The Difference Between Eyebrow Tinting And Microblading

If you're a fan of the bold brow look, you're likely to have heard of eyebrow tinting and microblading. However, you may not be aware of the differences between the two. Both increasingly popular in recent years, they are the go-to brow treatment for many of the beauty-obsessed and often have the ability to completely transform your face. 


"Tinting is one of the quickest ways to achieve a thicker, natural-looking long-lasting looking brow," Jaimineey Patel, Head of Training at Blink Brow Bar in London, told ELLE. It's a 5-minute treatment that dyes the brow hairs just as you would the hair on your head and usually lasts anywhere between two and three weeks, naturally fading in line with your natural hair growth cycle. It's suitable for every hair type and color, and as Patel points out, is "a great long-lasting option particularly for those with light or blonde hair as it can add brows that you never thought you had."

Microblading is a semi-permanent tattoo treatment

Microblading, on the other hand, is a semi-permanent tattoo treatment, which is conducted using microneedles. "Microneedles are so tiny that they can't be seen in detail by the naked eye," Renee Lee, CEO and master artist and trainer at Le Kitsuné, a brow studio in New York City, explained to Prevention. Basically, a pen-like tool made up of microneedles injects ink into the top layer of skin, delivering hair-like strokes that mimic the appearance of brow hair to achieve fuller-looking brows. Unlike eyebrow tinting, the treatment requires healing time and aftercare, however, it can last up to two years.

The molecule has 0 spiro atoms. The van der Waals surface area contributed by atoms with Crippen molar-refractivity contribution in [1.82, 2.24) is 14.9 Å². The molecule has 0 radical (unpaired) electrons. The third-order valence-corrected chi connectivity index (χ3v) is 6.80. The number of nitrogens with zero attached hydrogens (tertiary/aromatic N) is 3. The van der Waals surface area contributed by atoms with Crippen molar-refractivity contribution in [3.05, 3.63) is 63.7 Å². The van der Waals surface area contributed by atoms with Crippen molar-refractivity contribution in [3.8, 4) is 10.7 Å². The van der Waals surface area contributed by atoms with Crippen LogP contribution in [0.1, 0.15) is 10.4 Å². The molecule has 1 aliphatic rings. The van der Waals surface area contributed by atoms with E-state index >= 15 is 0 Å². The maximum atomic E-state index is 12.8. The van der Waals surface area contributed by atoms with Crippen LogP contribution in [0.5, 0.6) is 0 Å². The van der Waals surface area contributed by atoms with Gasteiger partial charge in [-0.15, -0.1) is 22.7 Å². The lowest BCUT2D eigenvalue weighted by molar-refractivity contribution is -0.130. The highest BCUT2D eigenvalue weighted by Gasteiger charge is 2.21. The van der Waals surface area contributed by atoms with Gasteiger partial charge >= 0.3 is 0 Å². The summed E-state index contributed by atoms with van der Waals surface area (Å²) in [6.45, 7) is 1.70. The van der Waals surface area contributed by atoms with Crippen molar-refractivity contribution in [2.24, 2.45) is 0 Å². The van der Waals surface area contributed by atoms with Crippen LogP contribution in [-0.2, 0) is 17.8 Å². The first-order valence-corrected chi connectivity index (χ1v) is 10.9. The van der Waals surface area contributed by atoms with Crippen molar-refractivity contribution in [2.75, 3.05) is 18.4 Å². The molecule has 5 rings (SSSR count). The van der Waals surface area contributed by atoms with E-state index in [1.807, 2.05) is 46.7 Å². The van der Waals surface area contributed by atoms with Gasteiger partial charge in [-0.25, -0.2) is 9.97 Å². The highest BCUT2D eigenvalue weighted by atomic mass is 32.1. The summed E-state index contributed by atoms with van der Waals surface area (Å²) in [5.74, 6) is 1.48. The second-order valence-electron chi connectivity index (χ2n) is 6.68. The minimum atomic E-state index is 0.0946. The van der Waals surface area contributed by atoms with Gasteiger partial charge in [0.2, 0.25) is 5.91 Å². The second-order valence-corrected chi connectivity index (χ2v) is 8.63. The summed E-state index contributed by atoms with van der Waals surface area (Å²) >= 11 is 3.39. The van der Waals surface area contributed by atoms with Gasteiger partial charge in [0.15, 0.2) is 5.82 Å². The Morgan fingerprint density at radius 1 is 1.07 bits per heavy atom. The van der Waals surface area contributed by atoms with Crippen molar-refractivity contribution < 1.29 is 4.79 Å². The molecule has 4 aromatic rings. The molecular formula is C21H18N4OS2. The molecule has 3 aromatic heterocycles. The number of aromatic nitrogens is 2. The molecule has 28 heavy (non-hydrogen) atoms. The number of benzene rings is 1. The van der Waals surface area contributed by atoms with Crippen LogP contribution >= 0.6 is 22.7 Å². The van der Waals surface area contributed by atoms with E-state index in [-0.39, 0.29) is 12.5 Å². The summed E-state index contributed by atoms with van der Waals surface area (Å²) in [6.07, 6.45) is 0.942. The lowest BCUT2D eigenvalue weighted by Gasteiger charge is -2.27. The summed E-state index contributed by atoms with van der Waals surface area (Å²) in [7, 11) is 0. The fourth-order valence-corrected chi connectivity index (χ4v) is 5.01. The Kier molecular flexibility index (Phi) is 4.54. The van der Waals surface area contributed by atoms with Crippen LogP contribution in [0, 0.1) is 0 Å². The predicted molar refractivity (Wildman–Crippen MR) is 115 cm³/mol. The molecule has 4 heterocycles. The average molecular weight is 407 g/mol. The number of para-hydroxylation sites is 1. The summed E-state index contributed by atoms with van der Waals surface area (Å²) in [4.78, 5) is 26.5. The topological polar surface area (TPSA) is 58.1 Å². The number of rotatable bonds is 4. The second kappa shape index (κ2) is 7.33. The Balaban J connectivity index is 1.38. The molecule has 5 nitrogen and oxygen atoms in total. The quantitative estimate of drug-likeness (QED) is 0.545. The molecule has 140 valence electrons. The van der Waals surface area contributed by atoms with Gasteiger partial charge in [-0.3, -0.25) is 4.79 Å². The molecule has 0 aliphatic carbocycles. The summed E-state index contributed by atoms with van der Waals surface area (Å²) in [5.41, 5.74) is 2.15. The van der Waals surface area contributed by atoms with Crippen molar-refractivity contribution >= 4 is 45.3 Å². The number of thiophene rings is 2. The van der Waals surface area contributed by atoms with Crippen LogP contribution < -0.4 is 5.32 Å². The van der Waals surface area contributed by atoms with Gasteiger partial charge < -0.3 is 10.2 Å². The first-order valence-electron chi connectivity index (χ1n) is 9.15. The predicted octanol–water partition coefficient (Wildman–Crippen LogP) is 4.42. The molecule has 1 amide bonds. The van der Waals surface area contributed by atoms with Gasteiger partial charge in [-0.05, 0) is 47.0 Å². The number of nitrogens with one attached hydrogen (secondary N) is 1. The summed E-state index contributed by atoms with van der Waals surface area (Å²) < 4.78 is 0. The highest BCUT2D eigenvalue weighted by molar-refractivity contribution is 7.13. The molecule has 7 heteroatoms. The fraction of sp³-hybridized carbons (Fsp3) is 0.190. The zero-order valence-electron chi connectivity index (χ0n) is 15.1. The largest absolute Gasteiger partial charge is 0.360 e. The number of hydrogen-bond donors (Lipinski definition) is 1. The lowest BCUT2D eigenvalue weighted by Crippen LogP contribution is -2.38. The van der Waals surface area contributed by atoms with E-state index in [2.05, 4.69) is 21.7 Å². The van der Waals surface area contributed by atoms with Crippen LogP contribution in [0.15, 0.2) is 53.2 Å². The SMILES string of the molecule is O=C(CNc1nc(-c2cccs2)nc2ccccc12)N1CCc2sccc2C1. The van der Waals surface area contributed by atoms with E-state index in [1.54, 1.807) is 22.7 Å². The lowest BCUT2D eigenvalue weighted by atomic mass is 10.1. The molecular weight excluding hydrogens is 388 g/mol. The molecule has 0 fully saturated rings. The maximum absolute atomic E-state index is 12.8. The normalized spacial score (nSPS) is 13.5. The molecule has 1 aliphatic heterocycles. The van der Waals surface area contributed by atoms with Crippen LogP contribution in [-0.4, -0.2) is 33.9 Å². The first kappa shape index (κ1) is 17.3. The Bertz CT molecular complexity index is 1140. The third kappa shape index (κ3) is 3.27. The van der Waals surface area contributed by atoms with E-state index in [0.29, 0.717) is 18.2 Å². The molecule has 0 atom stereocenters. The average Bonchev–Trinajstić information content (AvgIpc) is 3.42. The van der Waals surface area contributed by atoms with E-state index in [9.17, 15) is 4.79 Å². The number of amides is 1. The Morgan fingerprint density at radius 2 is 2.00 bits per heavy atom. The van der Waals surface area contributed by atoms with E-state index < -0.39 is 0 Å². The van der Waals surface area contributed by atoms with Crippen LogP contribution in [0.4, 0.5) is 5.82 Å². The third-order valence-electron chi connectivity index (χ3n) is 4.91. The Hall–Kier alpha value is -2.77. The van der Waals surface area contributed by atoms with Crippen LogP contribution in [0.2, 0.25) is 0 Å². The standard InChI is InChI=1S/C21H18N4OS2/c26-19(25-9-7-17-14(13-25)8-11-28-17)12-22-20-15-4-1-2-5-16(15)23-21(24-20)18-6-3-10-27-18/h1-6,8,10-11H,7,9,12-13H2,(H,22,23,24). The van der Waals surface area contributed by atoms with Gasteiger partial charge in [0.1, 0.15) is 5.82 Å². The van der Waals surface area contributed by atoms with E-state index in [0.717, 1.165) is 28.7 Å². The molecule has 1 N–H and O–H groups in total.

While eyebrow tinting is relatively safe, microblading does come with some risks. "Since the procedure requires traumatizing the skin, if the skin is unhealthy, the outcome will be unpredictable and most likely not ideal," Lee told Prevention. As Joshua Zeichner, MD, director of cosmetic and clinical research in dermatology at Mount Sinai Hospital in New York City, said, "In the event that the technician deposits the pigment too deep in the skin or if you develop an infection, there may be permanent damage to the hair follicles. It also is possible that the blade cuts some of your natural hair is in the process of depositing the pigment into the skin."